Which is not to say that the lanthanide contraction is fake science, but if somebody could make money claiming we had to rid the planet of lanthanides by sending them for waste burial on Zeta Reticuli 3, so that the lanthanide contraction wouldn’t screw up the climate and cause allergies, then I’m sure this could be arranged. 😉

      Liked by 1 person

  2. So, you’ve got two elements that are chemically VERY similar — one’s just heavier than the other one. Just use hafnium as if it were a very heavy steady isotope of zirconium and ignore the difference, right?

    ……Except zirconium is often used for hardware in nuclear reactors, being that it’s practically transparent to neutrons and resists corrosion. And hafnium is also used in nuclear reactors — for control rods, being that it’s a giant neutron suck and some isotopes can even absorb two neutrons per atom (and resists corrosion).

    So about half of hafnium produced is as a byproduct of zirconium purification for nuclear reactors, and the majority of hafnium’s industrial use is as nuclear control rods (where they could be contaminated with a bit of zirconium).

    Liked by 1 person

  3. The mixed carbide tantalum hafnium carbide (Ta4HfC5) possesses the highest melting point of any currently known compound, 4215 K (3942 °C, 7128 °F) [what do you melt it in?]. Hafnium carbide is the most refractory binary compound known, with a melting point over 3890 °C, and hafnium nitride is the most refractory of all known metal nitrides, with a melting point of 3310 °C.

    Other industrial uses of hafnium include alloys for liquid rocket thruster nozzles. Quelle surprise!

    Liked by 1 person

  4. Hafnium-oxide based compounds are used as gate insulators in recent high-density semiconductor manufacture. As geometries continue to shrink, we’ll see if this becomes more or less popular.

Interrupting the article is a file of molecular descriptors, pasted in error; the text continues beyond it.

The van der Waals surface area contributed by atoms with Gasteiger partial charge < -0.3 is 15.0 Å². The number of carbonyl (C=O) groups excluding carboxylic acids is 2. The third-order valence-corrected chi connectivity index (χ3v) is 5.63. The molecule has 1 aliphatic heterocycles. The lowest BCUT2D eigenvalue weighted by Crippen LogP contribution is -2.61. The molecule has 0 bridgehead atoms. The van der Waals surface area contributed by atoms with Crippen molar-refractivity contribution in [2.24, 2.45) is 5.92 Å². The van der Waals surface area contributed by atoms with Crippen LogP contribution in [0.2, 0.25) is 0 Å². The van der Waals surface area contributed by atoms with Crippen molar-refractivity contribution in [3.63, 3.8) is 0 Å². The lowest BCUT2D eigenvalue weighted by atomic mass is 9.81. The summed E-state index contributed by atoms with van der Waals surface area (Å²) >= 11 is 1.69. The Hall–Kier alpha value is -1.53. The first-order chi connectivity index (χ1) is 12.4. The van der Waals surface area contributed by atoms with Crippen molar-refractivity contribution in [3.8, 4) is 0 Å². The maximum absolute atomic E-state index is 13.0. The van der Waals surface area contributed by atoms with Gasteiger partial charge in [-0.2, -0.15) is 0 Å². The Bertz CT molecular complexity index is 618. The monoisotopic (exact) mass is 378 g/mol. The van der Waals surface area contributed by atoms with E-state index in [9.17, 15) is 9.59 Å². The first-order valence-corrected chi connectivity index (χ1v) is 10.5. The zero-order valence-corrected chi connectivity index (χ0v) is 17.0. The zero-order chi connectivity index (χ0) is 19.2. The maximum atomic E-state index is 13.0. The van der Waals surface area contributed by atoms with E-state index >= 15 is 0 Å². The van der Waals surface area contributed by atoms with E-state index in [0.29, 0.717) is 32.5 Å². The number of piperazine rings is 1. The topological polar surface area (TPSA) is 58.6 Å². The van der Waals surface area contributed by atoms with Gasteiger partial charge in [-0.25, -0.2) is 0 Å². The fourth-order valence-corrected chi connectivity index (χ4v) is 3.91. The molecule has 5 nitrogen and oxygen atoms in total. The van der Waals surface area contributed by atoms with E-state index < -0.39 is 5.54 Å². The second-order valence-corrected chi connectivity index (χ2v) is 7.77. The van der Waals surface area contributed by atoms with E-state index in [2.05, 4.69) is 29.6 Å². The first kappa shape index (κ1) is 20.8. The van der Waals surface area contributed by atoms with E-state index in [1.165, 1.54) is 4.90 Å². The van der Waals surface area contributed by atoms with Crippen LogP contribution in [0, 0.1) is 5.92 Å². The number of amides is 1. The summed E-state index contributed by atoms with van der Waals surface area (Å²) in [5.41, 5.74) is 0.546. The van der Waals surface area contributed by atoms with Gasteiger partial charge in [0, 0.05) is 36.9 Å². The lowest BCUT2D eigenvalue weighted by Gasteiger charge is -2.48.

Liked by 1 person

  5. As you are probably aware, there have been some recent demographic changes in Colorado. Pot is now legal — soon it’ll be mandatory — and there are many voting citizens who couldn’t identify the Western Slope or anything in it.

    Over on the “civilized” side, a guy walks into a bar. Not a fern bar, nor a yuppie bar with stock tickers, nor a sports bar with sixteen meaningless sports events on suspended widescreen TVs. A bar. A dark, quiet place with a long piece of specialized furniture with stools on one side and a proprietor on the other. The guy has been weathered and wrinkled by sun and time, and his boots, hat, and jacket are coated with trail dust. He finds a stool, settles in, and tells the barman, “whiskey”.

    Down at the end of the bar, a recent Portland transplant with various facial piercings and neon-colored hair asks, “whiskey-guy — what do you do around here?”

    “I move livestock. I take cattle and sheep from the winter barns to the summer pastures, then bring ’em back in again to the barns or the rail head.” Feeling polite, he then says, “you?”

    Completely oblivious to this truthful answer, and outraged by the toxic masculinity inherent in his response, she declares, “Me? I’m a lesbian. I’m asleep — I dream about pussy; I get up and make my coffee — I’m thinking about pussy; all day long, if I lose concentration, I think about pussy; and when I curl up with my seven cats to sleep at night, I’m thinking about pussy. With that, she slams down the last of her drink and storms off in a huff.

    The man signals the bartender for a refill, drinks it quickly, signals again, and drinks that quickly…..then signals for the barkeep again. This is all in complete silence.

    When the barman brings his next whiskey, he asks, “are you ok?”

    And the man replies, “for forty years, I believed I was a cowboy…..and just tonight I discovered I’ve been a lesbian.”

    Liked by 2 people